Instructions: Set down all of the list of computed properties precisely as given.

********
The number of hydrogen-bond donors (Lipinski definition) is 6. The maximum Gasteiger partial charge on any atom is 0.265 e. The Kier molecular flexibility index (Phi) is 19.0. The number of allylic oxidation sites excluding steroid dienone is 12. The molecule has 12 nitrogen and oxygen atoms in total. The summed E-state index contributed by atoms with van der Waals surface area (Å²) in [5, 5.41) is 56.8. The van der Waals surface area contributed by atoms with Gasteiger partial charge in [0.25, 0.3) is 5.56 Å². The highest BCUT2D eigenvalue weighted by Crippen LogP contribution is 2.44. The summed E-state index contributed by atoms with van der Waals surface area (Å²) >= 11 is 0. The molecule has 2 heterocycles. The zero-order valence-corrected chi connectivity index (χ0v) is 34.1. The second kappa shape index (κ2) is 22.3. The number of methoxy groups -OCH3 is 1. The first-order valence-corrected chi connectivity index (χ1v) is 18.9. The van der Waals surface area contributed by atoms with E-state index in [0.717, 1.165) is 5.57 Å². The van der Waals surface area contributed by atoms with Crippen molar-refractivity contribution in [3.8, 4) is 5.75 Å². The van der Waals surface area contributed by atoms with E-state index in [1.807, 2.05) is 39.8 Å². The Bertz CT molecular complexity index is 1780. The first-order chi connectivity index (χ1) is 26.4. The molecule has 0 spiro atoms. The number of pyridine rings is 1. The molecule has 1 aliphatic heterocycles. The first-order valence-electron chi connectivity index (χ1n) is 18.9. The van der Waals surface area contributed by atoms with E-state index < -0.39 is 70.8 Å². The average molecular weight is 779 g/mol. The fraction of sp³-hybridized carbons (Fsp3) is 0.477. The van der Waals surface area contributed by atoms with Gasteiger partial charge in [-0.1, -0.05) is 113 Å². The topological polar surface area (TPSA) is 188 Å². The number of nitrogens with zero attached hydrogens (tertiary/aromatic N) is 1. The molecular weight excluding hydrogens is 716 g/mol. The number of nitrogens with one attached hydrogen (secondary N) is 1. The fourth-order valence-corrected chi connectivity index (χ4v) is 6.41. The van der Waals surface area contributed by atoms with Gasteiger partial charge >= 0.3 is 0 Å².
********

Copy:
The number of hydrogen-bond donors (Lipinski definition) is 6. The maximum Gasteiger partial charge on any atom is 0.265 e. The Kier molecular flexibility index (Phi) is 19.0. The number of allylic oxidation sites excluding steroid dienone is 12. The molecule has 12 nitrogen and oxygen atoms in total. The summed E-state index contributed by atoms with van der Waals surface area (Å²) in [5, 5.41) is 56.8. The van der Waals surface area contributed by atoms with Gasteiger partial charge in [0.25, 0.3) is 5.56 Å². The highest BCUT2D eigenvalue weighted by Crippen LogP contribution is 2.44. The summed E-state index contributed by atoms with van der Waals surface area (Å²) >= 11 is 0. The molecule has 2 heterocycles. The zero-order valence-corrected chi connectivity index (χ0v) is 34.1. The second kappa shape index (κ2) is 22.3. The number of methoxy groups -OCH3 is 1. The first-order valence-corrected chi connectivity index (χ1v) is 18.9. The van der Waals surface area contributed by atoms with E-state index in [0.717, 1.165) is 5.57 Å². The van der Waals surface area contributed by atoms with Crippen molar-refractivity contribution in [3.8, 4) is 5.75 Å². The van der Waals surface area contributed by atoms with E-state index in [1.807, 2.05) is 39.8 Å². The Bertz CT molecular complexity index is 1780. The first-order chi connectivity index (χ1) is 26.4. The molecule has 0 spiro atoms. The number of pyridine rings is 1. The molecule has 1 aliphatic heterocycles. The first-order valence-electron chi connectivity index (χ1n) is 18.9. The van der Waals surface area contributed by atoms with E-state index < -0.39 is 70.8 Å². The average molecular weight is 779 g/mol. The fraction of sp³-hybridized carbons (Fsp3) is 0.477. The van der Waals surface area contributed by atoms with Gasteiger partial charge in [-0.1, -0.05) is 113 Å². The topological polar surface area (TPSA) is 188 Å². The number of nitrogens with zero attached hydrogens (tertiary/aromatic N) is 1. The molecular weight excluding hydrogens is 716 g/mol. The number of nitrogens with one attached hydrogen (secondary N) is 1. The fourth-order valence-corrected chi connectivity index (χ4v) is 6.41. The van der Waals surface area contributed by atoms with Gasteiger partial charge >= 0.3 is 0 Å².